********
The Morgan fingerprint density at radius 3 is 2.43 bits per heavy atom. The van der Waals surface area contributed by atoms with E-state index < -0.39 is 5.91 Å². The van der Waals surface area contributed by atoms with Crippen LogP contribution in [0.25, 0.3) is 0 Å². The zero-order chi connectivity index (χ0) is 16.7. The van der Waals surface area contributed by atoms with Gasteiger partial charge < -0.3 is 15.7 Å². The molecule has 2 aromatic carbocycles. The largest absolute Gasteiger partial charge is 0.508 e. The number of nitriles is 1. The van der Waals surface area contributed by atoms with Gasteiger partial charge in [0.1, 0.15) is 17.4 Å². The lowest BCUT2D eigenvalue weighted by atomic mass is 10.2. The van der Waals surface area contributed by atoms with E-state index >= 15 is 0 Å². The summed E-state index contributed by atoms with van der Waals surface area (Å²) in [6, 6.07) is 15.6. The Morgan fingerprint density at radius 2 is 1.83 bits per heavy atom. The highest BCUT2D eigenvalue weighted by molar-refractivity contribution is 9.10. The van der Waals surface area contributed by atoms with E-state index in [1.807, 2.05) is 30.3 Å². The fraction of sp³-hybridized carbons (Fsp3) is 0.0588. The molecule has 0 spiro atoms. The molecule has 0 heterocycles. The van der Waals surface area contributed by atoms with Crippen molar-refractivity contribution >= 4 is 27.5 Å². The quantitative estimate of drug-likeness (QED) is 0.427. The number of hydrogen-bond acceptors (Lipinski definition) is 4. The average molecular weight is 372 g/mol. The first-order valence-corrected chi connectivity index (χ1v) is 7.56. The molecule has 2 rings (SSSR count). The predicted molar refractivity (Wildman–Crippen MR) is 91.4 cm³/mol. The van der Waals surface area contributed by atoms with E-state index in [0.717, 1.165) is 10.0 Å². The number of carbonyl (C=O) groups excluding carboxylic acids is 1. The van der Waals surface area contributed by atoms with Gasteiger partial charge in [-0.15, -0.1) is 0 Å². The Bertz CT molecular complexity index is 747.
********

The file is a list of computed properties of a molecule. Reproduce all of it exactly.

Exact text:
The Morgan fingerprint density at radius 3 is 2.43 bits per heavy atom. The van der Waals surface area contributed by atoms with E-state index < -0.39 is 5.91 Å². The van der Waals surface area contributed by atoms with Crippen LogP contribution in [0.25, 0.3) is 0 Å². The zero-order chi connectivity index (χ0) is 16.7. The van der Waals surface area contributed by atoms with Gasteiger partial charge < -0.3 is 15.7 Å². The molecule has 2 aromatic carbocycles. The largest absolute Gasteiger partial charge is 0.508 e. The number of nitriles is 1. The van der Waals surface area contributed by atoms with Gasteiger partial charge in [0.1, 0.15) is 17.4 Å². The lowest BCUT2D eigenvalue weighted by atomic mass is 10.2. The van der Waals surface area contributed by atoms with E-state index >= 15 is 0 Å². The summed E-state index contributed by atoms with van der Waals surface area (Å²) in [6, 6.07) is 15.6. The Morgan fingerprint density at radius 2 is 1.83 bits per heavy atom. The highest BCUT2D eigenvalue weighted by molar-refractivity contribution is 9.10. The van der Waals surface area contributed by atoms with E-state index in [1.807, 2.05) is 30.3 Å². The fraction of sp³-hybridized carbons (Fsp3) is 0.0588. The molecule has 0 spiro atoms. The molecule has 0 heterocycles. The van der Waals surface area contributed by atoms with Crippen molar-refractivity contribution >= 4 is 27.5 Å². The quantitative estimate of drug-likeness (QED) is 0.427. The number of hydrogen-bond acceptors (Lipinski definition) is 4. The average molecular weight is 372 g/mol. The first-order valence-corrected chi connectivity index (χ1v) is 7.56. The molecule has 2 rings (SSSR count). The predicted molar refractivity (Wildman–Crippen MR) is 91.4 cm³/mol. The van der Waals surface area contributed by atoms with E-state index in [0.717, 1.165) is 10.0 Å². The number of carbonyl (C=O) groups excluding carboxylic acids is 1. The van der Waals surface area contributed by atoms with Gasteiger partial charge in [-0.15, -0.1) is 0 Å². The Bertz CT molecular complexity index is 747.